When Keane took the stage in early February to headline a sold-out show at New York's Hammerstein Ballroom, they revealed a band maxim that has helped drive them through the many ups and downs of their rise to success.
"We're about seeing the bigger picture," singer Tom Chaplin said, "and not being weighed down by the sh-- people give you."
To most people, Keane seemed to pop up out of nowhere in 2004 (see "Just Because A Piano Can't Move Doesn't Mean Keane Don't"), filling a void in the piano-driven rock scene that was left by Coldplay, who have yet to release a follow-up to 2002's A Rush of Blood to the Head.
But Keane have been working for this opportunity for years, having come together in 1997 while still in school. In the years between their formation and the major-label release of their debut, last year's Hopes and Fears, Keane dealt with the departure of a guitarist and halted record deals, all of which made them persevere even more.
"We spent a lot of time trying to get anywhere," said Chaplin. "We went through different guises and had different sounds and influences and a lot of them didn't work. I think it just took us time to get to the setup that we have, to get to the songs that we have, but I think that was good in the end 'cause I think that meant we're quite well prepared for what we're doing."
Now, after touring the globe for the better part of 2004, the band is learning to shoulder a new burden — the looming possibility of the so-called sophomore slump.
"There's definitely some pressure," said keyboardist Tim Rice-Oxley, "but it's good. We've always responded well to pressure, so hopefully we'll come up with something really fantastic."
The band, which also includes drummer Richard Hughes, has been writing songs for its second album since Christmas, and has since recorded a few demos.
"Everything is in limbo," said Rice-Oxley, "but I think our first proper chunk of recording will be in April."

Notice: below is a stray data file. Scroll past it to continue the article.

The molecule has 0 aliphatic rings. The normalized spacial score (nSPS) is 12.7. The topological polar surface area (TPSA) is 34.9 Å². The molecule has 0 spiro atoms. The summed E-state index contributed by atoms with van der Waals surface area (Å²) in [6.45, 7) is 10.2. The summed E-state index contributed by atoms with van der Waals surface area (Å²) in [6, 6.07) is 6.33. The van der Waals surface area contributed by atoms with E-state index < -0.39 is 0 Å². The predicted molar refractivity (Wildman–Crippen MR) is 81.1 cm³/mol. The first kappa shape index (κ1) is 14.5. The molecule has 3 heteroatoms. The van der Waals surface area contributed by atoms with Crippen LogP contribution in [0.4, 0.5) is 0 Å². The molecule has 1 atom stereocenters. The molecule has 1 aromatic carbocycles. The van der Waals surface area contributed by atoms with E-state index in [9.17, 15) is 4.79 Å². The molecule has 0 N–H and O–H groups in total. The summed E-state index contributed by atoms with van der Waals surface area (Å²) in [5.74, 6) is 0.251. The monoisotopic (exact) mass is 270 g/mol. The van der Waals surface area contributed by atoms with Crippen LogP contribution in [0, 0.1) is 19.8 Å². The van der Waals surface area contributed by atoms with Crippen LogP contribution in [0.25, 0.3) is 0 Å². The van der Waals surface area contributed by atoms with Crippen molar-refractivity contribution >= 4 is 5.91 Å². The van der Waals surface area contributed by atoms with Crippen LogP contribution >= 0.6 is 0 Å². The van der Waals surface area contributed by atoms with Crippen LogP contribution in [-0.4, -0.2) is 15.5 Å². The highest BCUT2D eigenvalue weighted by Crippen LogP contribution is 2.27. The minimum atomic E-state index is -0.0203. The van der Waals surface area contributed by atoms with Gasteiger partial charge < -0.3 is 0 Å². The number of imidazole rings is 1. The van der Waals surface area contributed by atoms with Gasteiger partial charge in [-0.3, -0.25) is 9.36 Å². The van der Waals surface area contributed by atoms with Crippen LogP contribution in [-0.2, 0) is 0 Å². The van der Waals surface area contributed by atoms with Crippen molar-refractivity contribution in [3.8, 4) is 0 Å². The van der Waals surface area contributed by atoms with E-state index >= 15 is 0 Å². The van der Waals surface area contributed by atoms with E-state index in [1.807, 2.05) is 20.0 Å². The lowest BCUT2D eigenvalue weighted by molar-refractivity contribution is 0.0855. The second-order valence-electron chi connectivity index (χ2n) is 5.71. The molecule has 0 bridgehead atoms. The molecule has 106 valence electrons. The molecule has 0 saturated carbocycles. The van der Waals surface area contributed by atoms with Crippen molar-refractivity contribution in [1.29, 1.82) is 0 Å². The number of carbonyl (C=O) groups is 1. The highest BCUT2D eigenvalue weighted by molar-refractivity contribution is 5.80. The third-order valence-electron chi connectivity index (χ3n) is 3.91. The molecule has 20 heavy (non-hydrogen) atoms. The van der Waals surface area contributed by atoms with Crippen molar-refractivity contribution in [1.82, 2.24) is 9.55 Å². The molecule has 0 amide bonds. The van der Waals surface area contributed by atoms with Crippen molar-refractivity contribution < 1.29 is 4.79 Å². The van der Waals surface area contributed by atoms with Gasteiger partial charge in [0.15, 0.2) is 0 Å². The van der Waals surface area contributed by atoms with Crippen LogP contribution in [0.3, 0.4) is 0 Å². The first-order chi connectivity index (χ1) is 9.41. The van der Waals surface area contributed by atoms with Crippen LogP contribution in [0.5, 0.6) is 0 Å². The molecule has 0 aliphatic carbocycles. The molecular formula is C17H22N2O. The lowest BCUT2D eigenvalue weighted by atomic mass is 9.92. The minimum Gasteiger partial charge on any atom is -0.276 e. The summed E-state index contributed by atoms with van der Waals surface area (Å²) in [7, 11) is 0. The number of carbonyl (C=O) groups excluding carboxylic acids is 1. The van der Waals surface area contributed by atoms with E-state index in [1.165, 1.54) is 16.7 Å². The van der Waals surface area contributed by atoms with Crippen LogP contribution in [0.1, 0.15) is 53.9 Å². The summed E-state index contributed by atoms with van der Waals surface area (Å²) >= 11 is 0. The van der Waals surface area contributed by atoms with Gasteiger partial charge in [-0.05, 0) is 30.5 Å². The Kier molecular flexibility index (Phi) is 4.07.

First, though, they're up for four trophies at this year's Brit Awards on Wednesday in London. And this past weekend, Keane performed as the musical act on "Saturday Night Live," an experience Rice-Oxley was particularly excited about, calling the show "an institution in our life that's even reached us across the Atlantic."
On April 30, Keane will perform during the first day of the Coachella festival, another event they label an "institution." The band will share the stage with Coldplay as well as Weezer, Wilco, Razorlight and a host of others.
"[Coachella] is something you dream about being a part of," Chaplin said. "We can't wait for it."
Currently on tour with the Zutons — a band Chaplin calls "really energetic, soulful ... one of our ideal bands to ask to come along with us" (see "Meet The Zutons: The Best American Band From England") — Keane will tour North America until the end of February, then Europe until April, and then it's back to the States for the summer.
There's no word yet on when Keane hope to release their second album, but they have no plans to work on anyone's schedule but their own. "We're going to really take our time to make a really great record," Rice-Oxley said. "It's a bit too early to say much about it, but you know, we're very excited."